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Clinical and Radiographic Factors that Distinguish Between the Best and Worst Outcomes of Scoliosis Surgery for Adults 46‐85 Years Old: Paper #45

Smith, Justin S. MD, PhD; Shaffrey, Christopher I. MD; Glassman, Steven D. MD; Carreon, Leah Y. MD, MSc; Schwab, Frank J. MD; Lafage, Virginie C. PhD; Berven, Sigurd H. MD; Bridwell, Keith H. MD

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Spine Journal Meeting Abstracts: 2010 - Volume - Issue - p 78
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Summary: Older adult scoliosis patients treated surgically with the worst outcomes have higher pre‐operative pain, narcotic use, body mass index, and prevalence of depression' anxiety than those having the best outcomes. At follow‐up they have poorer coronal and sagittal balance. No other radiographic or surgical parameters distinguished between patients with the best and worst outcomes.

Introduction: It remains unclear why some adults with scoliosis markedly improve with surgery, while others fail to improve. Our objective was to assess for differences between older adult patients with the best and worst outcomes following surgery for scoliosis.

Methods: This is a secondary analysis of a prospective multicenter deformity database. Inclusion criteria included: age 46‐85, Cobb angle >20°, no prior instrumentation and outcomes (ODI or SRS‐22) at a minimum of 2 years following surgery. The best and worst ˜15% for each outcome measure at follow‐up were selected for comparison.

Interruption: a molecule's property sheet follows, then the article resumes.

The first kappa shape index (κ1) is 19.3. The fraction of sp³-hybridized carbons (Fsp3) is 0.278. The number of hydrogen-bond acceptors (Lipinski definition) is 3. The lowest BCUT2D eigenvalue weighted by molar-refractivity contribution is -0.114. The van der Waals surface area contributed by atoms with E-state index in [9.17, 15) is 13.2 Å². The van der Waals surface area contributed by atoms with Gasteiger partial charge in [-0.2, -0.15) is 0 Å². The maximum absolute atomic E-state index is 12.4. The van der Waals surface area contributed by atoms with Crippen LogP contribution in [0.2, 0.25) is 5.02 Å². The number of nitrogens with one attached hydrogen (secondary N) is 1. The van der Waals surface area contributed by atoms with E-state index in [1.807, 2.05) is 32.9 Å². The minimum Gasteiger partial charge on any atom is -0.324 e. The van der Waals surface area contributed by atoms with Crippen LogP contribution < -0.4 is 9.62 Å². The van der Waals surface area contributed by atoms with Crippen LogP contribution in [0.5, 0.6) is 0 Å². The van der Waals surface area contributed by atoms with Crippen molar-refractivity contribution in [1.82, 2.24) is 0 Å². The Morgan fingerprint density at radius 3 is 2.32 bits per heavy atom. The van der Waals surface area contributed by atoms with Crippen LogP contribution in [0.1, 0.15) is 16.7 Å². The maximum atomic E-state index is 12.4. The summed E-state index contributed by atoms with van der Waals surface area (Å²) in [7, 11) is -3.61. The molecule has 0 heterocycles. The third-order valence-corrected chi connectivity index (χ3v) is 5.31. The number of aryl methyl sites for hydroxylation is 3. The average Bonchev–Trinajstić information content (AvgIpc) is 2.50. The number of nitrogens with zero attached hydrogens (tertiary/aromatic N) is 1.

Results: For ODI, best (ODI<5) and worst (ODI>40) groups consisted of 28 (15%) and 32 (17%) patients, respectively. For SRS‐22, best (SRS‐22>4.5) and worst (SRS‐22<3) groups consisted of 32 (17%) and 30 (16%) patients, respectively. Factors that were statistically significantly different between the best and worst groups are summarized Table 1. These included higher pre‐operative levels of back pain, greater body mass index, and greater proportions of patients on narcotics and reporting depression and anxiety in the worst group compared to the best group. On follow‐up the worst group had statistically greater coronal and sagittal imbalance than the best group. There were no statistically significant differences between the two groups in terms of age, comorbidities, idiopathic vs de novo scoliosis, pre‐operative or follow‐up Cobb angle, pre‐operative sagittal or coronal balance, occurrence of minor or major complications, operative time, estimated blood loss, and need for revision surgery.

Conclusion: Older adult scoliosis patients treated surgically with the worst outcomes have higher pre‐operative pain, narcotic use, body mass index, and prevalence of depression/anxiety than those having the best outcomes. At follow‐up they have poorer coronal and sagittal balance. No other radiographic or surgical parameters distinguished between patients with the best and worst outcomes.

© 2010 Lippincott Williams & Wilkins, Inc.